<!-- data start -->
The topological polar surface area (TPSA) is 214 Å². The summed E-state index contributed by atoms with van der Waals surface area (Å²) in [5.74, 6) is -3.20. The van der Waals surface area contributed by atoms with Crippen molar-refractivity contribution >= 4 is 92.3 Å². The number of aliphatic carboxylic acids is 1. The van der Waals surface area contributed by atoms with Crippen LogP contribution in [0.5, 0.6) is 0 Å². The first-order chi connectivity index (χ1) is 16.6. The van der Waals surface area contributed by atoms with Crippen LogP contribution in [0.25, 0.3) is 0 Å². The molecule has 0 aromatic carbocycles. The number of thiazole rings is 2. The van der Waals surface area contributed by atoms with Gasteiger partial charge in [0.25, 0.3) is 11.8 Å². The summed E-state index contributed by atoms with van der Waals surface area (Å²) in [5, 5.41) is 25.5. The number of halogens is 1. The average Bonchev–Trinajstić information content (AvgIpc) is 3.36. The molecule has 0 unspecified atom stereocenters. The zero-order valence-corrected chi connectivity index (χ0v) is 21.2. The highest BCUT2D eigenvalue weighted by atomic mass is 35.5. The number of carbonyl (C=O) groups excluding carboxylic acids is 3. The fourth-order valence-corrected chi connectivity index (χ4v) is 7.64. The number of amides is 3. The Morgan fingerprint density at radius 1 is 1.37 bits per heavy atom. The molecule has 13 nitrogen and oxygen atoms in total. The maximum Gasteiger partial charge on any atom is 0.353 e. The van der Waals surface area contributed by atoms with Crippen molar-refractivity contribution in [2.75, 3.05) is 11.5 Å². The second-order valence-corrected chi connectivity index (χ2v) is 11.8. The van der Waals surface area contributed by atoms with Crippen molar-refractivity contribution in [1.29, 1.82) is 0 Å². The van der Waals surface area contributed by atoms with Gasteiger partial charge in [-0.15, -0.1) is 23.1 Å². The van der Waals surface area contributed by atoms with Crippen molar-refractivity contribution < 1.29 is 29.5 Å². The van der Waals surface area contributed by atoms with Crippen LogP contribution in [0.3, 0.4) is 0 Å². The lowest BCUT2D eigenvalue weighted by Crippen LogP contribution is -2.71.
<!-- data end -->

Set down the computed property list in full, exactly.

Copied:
The topological polar surface area (TPSA) is 214 Å². The summed E-state index contributed by atoms with van der Waals surface area (Å²) in [5.74, 6) is -3.20. The van der Waals surface area contributed by atoms with Crippen molar-refractivity contribution >= 4 is 92.3 Å². The number of aliphatic carboxylic acids is 1. The van der Waals surface area contributed by atoms with Crippen LogP contribution in [0.5, 0.6) is 0 Å². The first-order chi connectivity index (χ1) is 16.6. The van der Waals surface area contributed by atoms with Crippen LogP contribution in [0.25, 0.3) is 0 Å². The molecule has 0 aromatic carbocycles. The number of thiazole rings is 2. The van der Waals surface area contributed by atoms with Gasteiger partial charge in [0.25, 0.3) is 11.8 Å². The summed E-state index contributed by atoms with van der Waals surface area (Å²) in [5, 5.41) is 25.5. The number of halogens is 1. The average Bonchev–Trinajstić information content (AvgIpc) is 3.36. The molecule has 0 unspecified atom stereocenters. The zero-order valence-corrected chi connectivity index (χ0v) is 21.2. The highest BCUT2D eigenvalue weighted by atomic mass is 35.5. The number of carbonyl (C=O) groups excluding carboxylic acids is 3. The fourth-order valence-corrected chi connectivity index (χ4v) is 7.64. The number of amides is 3. The Morgan fingerprint density at radius 1 is 1.37 bits per heavy atom. The molecule has 13 nitrogen and oxygen atoms in total. The maximum Gasteiger partial charge on any atom is 0.353 e. The van der Waals surface area contributed by atoms with Crippen molar-refractivity contribution in [2.75, 3.05) is 11.5 Å². The second-order valence-corrected chi connectivity index (χ2v) is 11.8. The van der Waals surface area contributed by atoms with Crippen molar-refractivity contribution in [1.29, 1.82) is 0 Å². The van der Waals surface area contributed by atoms with Gasteiger partial charge in [-0.15, -0.1) is 23.1 Å². The van der Waals surface area contributed by atoms with Crippen molar-refractivity contribution < 1.29 is 29.5 Å². The van der Waals surface area contributed by atoms with Crippen LogP contribution in [0.3, 0.4) is 0 Å². The lowest BCUT2D eigenvalue weighted by Crippen LogP contribution is -2.71.